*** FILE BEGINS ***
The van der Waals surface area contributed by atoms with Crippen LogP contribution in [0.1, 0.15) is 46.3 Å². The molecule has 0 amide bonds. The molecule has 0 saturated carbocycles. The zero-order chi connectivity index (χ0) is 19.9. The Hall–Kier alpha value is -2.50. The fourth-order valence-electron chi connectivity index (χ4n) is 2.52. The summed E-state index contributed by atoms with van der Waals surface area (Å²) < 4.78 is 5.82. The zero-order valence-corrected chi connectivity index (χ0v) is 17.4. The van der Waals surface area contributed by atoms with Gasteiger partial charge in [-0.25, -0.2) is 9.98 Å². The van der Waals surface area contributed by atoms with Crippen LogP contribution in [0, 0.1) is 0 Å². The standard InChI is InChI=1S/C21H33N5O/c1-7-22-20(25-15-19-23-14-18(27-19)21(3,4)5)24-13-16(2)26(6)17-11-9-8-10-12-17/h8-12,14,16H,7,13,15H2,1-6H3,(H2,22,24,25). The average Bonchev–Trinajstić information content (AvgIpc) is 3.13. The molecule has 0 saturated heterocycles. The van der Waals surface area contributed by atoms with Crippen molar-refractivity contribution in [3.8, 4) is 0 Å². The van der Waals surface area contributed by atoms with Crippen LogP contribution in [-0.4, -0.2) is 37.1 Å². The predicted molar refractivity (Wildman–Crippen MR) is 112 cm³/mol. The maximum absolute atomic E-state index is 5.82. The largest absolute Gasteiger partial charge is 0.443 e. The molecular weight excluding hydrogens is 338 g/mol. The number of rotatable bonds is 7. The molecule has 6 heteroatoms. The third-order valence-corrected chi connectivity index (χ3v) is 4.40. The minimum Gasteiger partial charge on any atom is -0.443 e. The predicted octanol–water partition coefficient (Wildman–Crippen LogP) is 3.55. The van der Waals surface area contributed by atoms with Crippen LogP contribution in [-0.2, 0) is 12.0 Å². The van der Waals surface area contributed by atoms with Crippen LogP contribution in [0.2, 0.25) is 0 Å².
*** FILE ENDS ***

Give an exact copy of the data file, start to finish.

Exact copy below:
The van der Waals surface area contributed by atoms with Crippen LogP contribution in [0.1, 0.15) is 46.3 Å². The molecule has 0 amide bonds. The molecule has 0 saturated carbocycles. The zero-order chi connectivity index (χ0) is 19.9. The Hall–Kier alpha value is -2.50. The fourth-order valence-electron chi connectivity index (χ4n) is 2.52. The summed E-state index contributed by atoms with van der Waals surface area (Å²) < 4.78 is 5.82. The zero-order valence-corrected chi connectivity index (χ0v) is 17.4. The van der Waals surface area contributed by atoms with Gasteiger partial charge in [-0.25, -0.2) is 9.98 Å². The van der Waals surface area contributed by atoms with Crippen LogP contribution in [0, 0.1) is 0 Å². The standard InChI is InChI=1S/C21H33N5O/c1-7-22-20(25-15-19-23-14-18(27-19)21(3,4)5)24-13-16(2)26(6)17-11-9-8-10-12-17/h8-12,14,16H,7,13,15H2,1-6H3,(H2,22,24,25). The average Bonchev–Trinajstić information content (AvgIpc) is 3.13. The molecule has 0 saturated heterocycles. The van der Waals surface area contributed by atoms with Crippen molar-refractivity contribution in [3.8, 4) is 0 Å². The van der Waals surface area contributed by atoms with Crippen LogP contribution in [-0.4, -0.2) is 37.1 Å². The predicted molar refractivity (Wildman–Crippen MR) is 112 cm³/mol. The maximum absolute atomic E-state index is 5.82. The largest absolute Gasteiger partial charge is 0.443 e. The molecular weight excluding hydrogens is 338 g/mol. The number of rotatable bonds is 7. The molecule has 6 heteroatoms. The third-order valence-corrected chi connectivity index (χ3v) is 4.40. The minimum Gasteiger partial charge on any atom is -0.443 e. The predicted octanol–water partition coefficient (Wildman–Crippen LogP) is 3.55. The van der Waals surface area contributed by atoms with Crippen LogP contribution in [-0.2, 0) is 12.0 Å². The van der Waals surface area contributed by atoms with Crippen LogP contribution in [0.2, 0.25) is 0 Å².